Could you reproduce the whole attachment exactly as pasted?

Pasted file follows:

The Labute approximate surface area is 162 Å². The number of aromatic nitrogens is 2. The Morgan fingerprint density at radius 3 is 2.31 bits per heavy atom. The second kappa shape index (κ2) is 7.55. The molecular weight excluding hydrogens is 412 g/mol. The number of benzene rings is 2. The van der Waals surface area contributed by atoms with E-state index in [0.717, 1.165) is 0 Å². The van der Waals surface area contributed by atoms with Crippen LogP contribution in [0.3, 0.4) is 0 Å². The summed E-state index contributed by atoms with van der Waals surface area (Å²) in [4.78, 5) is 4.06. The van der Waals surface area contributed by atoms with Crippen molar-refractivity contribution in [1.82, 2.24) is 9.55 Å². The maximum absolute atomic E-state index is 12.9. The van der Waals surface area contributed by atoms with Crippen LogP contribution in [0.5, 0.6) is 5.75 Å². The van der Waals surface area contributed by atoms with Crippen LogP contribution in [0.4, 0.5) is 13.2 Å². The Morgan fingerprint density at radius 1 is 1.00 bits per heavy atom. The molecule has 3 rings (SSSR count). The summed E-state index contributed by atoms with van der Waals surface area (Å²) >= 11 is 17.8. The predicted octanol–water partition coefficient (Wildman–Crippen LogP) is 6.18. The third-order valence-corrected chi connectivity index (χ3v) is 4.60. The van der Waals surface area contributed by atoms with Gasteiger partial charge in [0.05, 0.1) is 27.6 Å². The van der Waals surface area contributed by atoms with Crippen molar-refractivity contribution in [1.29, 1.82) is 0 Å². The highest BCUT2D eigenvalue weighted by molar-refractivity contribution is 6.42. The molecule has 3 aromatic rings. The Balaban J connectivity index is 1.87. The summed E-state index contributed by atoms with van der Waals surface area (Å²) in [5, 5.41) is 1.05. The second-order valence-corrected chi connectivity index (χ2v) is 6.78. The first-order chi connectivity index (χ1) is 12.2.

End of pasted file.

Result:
The Labute approximate surface area is 162 Å². The number of aromatic nitrogens is 2. The Morgan fingerprint density at radius 3 is 2.31 bits per heavy atom. The second kappa shape index (κ2) is 7.55. The molecular weight excluding hydrogens is 412 g/mol. The number of benzene rings is 2. The van der Waals surface area contributed by atoms with E-state index in [0.717, 1.165) is 0 Å². The van der Waals surface area contributed by atoms with Crippen LogP contribution in [0.3, 0.4) is 0 Å². The summed E-state index contributed by atoms with van der Waals surface area (Å²) in [4.78, 5) is 4.06. The van der Waals surface area contributed by atoms with Crippen molar-refractivity contribution in [1.82, 2.24) is 9.55 Å². The maximum absolute atomic E-state index is 12.9. The van der Waals surface area contributed by atoms with Crippen LogP contribution in [0.5, 0.6) is 5.75 Å². The van der Waals surface area contributed by atoms with Crippen LogP contribution in [0.4, 0.5) is 13.2 Å². The Morgan fingerprint density at radius 1 is 1.00 bits per heavy atom. The molecule has 3 rings (SSSR count). The summed E-state index contributed by atoms with van der Waals surface area (Å²) >= 11 is 17.8. The predicted octanol–water partition coefficient (Wildman–Crippen LogP) is 6.18. The third-order valence-corrected chi connectivity index (χ3v) is 4.60. The van der Waals surface area contributed by atoms with Gasteiger partial charge in [0.05, 0.1) is 27.6 Å². The van der Waals surface area contributed by atoms with Crippen molar-refractivity contribution in [1.29, 1.82) is 0 Å². The highest BCUT2D eigenvalue weighted by molar-refractivity contribution is 6.42. The molecule has 3 aromatic rings. The Balaban J connectivity index is 1.87. The summed E-state index contributed by atoms with van der Waals surface area (Å²) in [5, 5.41) is 1.05. The second-order valence-corrected chi connectivity index (χ2v) is 6.78. The first-order chi connectivity index (χ1) is 12.2.